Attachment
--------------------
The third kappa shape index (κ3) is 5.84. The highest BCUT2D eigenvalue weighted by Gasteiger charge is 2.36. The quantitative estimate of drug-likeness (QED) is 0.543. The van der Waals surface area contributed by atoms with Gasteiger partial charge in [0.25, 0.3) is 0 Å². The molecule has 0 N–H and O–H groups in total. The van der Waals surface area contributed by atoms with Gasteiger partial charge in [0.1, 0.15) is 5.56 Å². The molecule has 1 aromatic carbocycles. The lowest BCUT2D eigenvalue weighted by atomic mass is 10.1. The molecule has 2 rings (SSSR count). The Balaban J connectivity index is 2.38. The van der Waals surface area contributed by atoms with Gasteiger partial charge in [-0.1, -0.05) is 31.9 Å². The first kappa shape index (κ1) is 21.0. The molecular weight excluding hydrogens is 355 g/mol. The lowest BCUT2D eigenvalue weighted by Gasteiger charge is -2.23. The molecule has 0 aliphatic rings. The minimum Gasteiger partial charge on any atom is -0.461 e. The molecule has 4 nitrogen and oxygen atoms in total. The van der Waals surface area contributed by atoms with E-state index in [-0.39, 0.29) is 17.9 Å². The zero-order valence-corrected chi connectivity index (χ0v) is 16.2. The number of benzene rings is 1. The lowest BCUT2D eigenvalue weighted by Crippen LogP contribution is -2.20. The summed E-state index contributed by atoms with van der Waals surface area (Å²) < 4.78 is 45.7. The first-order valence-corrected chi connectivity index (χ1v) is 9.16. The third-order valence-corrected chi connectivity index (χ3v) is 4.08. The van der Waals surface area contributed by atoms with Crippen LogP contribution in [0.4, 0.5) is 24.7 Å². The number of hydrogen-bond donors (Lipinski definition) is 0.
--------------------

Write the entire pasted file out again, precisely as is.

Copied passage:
The third kappa shape index (κ3) is 5.84. The highest BCUT2D eigenvalue weighted by Gasteiger charge is 2.36. The quantitative estimate of drug-likeness (QED) is 0.543. The van der Waals surface area contributed by atoms with Gasteiger partial charge in [0.25, 0.3) is 0 Å². The molecule has 0 N–H and O–H groups in total. The van der Waals surface area contributed by atoms with Gasteiger partial charge in [0.1, 0.15) is 5.56 Å². The molecule has 1 aromatic carbocycles. The lowest BCUT2D eigenvalue weighted by atomic mass is 10.1. The molecule has 2 rings (SSSR count). The Balaban J connectivity index is 2.38. The van der Waals surface area contributed by atoms with Gasteiger partial charge in [-0.1, -0.05) is 31.9 Å². The first kappa shape index (κ1) is 21.0. The molecular weight excluding hydrogens is 355 g/mol. The lowest BCUT2D eigenvalue weighted by Gasteiger charge is -2.23. The molecule has 0 aliphatic rings. The minimum Gasteiger partial charge on any atom is -0.461 e. The molecule has 4 nitrogen and oxygen atoms in total. The van der Waals surface area contributed by atoms with E-state index in [-0.39, 0.29) is 17.9 Å². The zero-order valence-corrected chi connectivity index (χ0v) is 16.2. The number of benzene rings is 1. The lowest BCUT2D eigenvalue weighted by Crippen LogP contribution is -2.20. The summed E-state index contributed by atoms with van der Waals surface area (Å²) < 4.78 is 45.7. The first-order valence-corrected chi connectivity index (χ1v) is 9.16. The third-order valence-corrected chi connectivity index (χ3v) is 4.08. The van der Waals surface area contributed by atoms with Crippen LogP contribution in [0.4, 0.5) is 24.7 Å². The number of hydrogen-bond donors (Lipinski definition) is 0.